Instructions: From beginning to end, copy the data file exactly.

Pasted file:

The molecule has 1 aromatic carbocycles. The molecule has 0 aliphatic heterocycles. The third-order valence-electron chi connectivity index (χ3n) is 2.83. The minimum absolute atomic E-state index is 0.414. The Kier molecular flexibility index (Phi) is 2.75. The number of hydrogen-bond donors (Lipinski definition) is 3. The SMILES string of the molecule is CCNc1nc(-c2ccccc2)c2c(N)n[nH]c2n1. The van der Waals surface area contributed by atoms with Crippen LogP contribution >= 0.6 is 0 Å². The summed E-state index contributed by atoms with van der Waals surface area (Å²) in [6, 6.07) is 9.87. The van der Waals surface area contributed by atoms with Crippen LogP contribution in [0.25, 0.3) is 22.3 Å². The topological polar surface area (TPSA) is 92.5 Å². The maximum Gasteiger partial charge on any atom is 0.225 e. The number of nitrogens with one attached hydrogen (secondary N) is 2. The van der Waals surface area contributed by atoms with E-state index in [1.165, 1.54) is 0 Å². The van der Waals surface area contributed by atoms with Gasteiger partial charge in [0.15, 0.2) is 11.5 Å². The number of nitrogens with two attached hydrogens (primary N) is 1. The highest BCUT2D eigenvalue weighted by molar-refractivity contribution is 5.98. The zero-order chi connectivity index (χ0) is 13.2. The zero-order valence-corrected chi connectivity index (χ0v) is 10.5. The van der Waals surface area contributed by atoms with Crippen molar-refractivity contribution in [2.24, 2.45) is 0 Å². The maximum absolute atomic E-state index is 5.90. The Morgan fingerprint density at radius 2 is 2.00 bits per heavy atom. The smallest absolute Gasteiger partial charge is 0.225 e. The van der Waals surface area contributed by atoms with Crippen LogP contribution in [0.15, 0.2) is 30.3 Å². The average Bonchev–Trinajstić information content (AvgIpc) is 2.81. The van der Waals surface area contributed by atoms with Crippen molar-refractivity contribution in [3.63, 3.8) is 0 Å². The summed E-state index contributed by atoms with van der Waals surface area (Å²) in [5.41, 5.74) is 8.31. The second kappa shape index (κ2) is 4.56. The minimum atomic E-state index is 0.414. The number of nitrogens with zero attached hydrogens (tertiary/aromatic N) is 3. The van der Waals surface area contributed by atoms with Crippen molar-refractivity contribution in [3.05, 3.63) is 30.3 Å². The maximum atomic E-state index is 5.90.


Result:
The molecule has 1 aromatic carbocycles. The molecule has 0 aliphatic heterocycles. The third-order valence-electron chi connectivity index (χ3n) is 2.83. The minimum absolute atomic E-state index is 0.414. The Kier molecular flexibility index (Phi) is 2.75. The number of hydrogen-bond donors (Lipinski definition) is 3. The SMILES string of the molecule is CCNc1nc(-c2ccccc2)c2c(N)n[nH]c2n1. The van der Waals surface area contributed by atoms with Crippen LogP contribution >= 0.6 is 0 Å². The summed E-state index contributed by atoms with van der Waals surface area (Å²) in [6, 6.07) is 9.87. The van der Waals surface area contributed by atoms with Crippen LogP contribution in [0.25, 0.3) is 22.3 Å². The topological polar surface area (TPSA) is 92.5 Å². The maximum Gasteiger partial charge on any atom is 0.225 e. The number of nitrogens with one attached hydrogen (secondary N) is 2. The van der Waals surface area contributed by atoms with E-state index in [1.165, 1.54) is 0 Å². The van der Waals surface area contributed by atoms with Gasteiger partial charge in [0.15, 0.2) is 11.5 Å². The number of nitrogens with two attached hydrogens (primary N) is 1. The highest BCUT2D eigenvalue weighted by molar-refractivity contribution is 5.98. The zero-order chi connectivity index (χ0) is 13.2. The zero-order valence-corrected chi connectivity index (χ0v) is 10.5. The van der Waals surface area contributed by atoms with Crippen molar-refractivity contribution in [2.24, 2.45) is 0 Å². The maximum absolute atomic E-state index is 5.90. The Morgan fingerprint density at radius 2 is 2.00 bits per heavy atom. The smallest absolute Gasteiger partial charge is 0.225 e. The van der Waals surface area contributed by atoms with Crippen LogP contribution in [0.15, 0.2) is 30.3 Å². The average Bonchev–Trinajstić information content (AvgIpc) is 2.81. The van der Waals surface area contributed by atoms with Crippen molar-refractivity contribution in [3.63, 3.8) is 0 Å². The summed E-state index contributed by atoms with van der Waals surface area (Å²) in [5.41, 5.74) is 8.31. The second kappa shape index (κ2) is 4.56. The minimum atomic E-state index is 0.414. The number of nitrogens with zero attached hydrogens (tertiary/aromatic N) is 3. The van der Waals surface area contributed by atoms with Crippen molar-refractivity contribution in [3.05, 3.63) is 30.3 Å². The maximum atomic E-state index is 5.90.